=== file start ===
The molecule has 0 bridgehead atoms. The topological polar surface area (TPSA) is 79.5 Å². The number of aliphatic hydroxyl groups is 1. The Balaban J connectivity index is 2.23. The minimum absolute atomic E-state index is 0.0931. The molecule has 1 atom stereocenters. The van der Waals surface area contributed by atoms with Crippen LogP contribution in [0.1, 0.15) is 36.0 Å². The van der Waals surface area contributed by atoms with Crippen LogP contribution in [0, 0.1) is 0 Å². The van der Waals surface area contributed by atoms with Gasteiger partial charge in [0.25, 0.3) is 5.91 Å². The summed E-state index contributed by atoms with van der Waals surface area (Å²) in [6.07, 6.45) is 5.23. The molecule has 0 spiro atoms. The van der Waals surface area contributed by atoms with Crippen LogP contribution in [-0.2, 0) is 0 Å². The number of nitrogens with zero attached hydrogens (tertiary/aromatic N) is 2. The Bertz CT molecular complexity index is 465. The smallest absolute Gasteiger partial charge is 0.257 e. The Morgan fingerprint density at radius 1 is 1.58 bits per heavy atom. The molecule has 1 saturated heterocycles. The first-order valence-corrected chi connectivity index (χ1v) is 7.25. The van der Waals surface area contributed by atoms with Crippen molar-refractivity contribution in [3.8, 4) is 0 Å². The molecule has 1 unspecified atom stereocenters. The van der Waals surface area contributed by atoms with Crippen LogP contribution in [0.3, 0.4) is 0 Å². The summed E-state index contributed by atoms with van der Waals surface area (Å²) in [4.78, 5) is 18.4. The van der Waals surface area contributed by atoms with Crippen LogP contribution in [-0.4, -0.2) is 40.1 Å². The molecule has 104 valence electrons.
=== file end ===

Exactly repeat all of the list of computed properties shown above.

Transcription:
The molecule has 0 bridgehead atoms. The topological polar surface area (TPSA) is 79.5 Å². The number of aliphatic hydroxyl groups is 1. The Balaban J connectivity index is 2.23. The minimum absolute atomic E-state index is 0.0931. The molecule has 1 atom stereocenters. The van der Waals surface area contributed by atoms with Crippen LogP contribution in [0.1, 0.15) is 36.0 Å². The van der Waals surface area contributed by atoms with Crippen LogP contribution in [0, 0.1) is 0 Å². The van der Waals surface area contributed by atoms with Gasteiger partial charge in [0.25, 0.3) is 5.91 Å². The summed E-state index contributed by atoms with van der Waals surface area (Å²) in [6.07, 6.45) is 5.23. The molecule has 0 spiro atoms. The van der Waals surface area contributed by atoms with Crippen LogP contribution in [-0.2, 0) is 0 Å². The number of nitrogens with zero attached hydrogens (tertiary/aromatic N) is 2. The Bertz CT molecular complexity index is 465. The smallest absolute Gasteiger partial charge is 0.257 e. The Morgan fingerprint density at radius 1 is 1.58 bits per heavy atom. The molecule has 1 saturated heterocycles. The first-order valence-corrected chi connectivity index (χ1v) is 7.25. The van der Waals surface area contributed by atoms with Crippen molar-refractivity contribution in [3.8, 4) is 0 Å². The molecule has 1 unspecified atom stereocenters. The van der Waals surface area contributed by atoms with Crippen LogP contribution in [0.3, 0.4) is 0 Å². The summed E-state index contributed by atoms with van der Waals surface area (Å²) in [4.78, 5) is 18.4. The van der Waals surface area contributed by atoms with Crippen LogP contribution in [-0.4, -0.2) is 40.1 Å². The molecule has 104 valence electrons.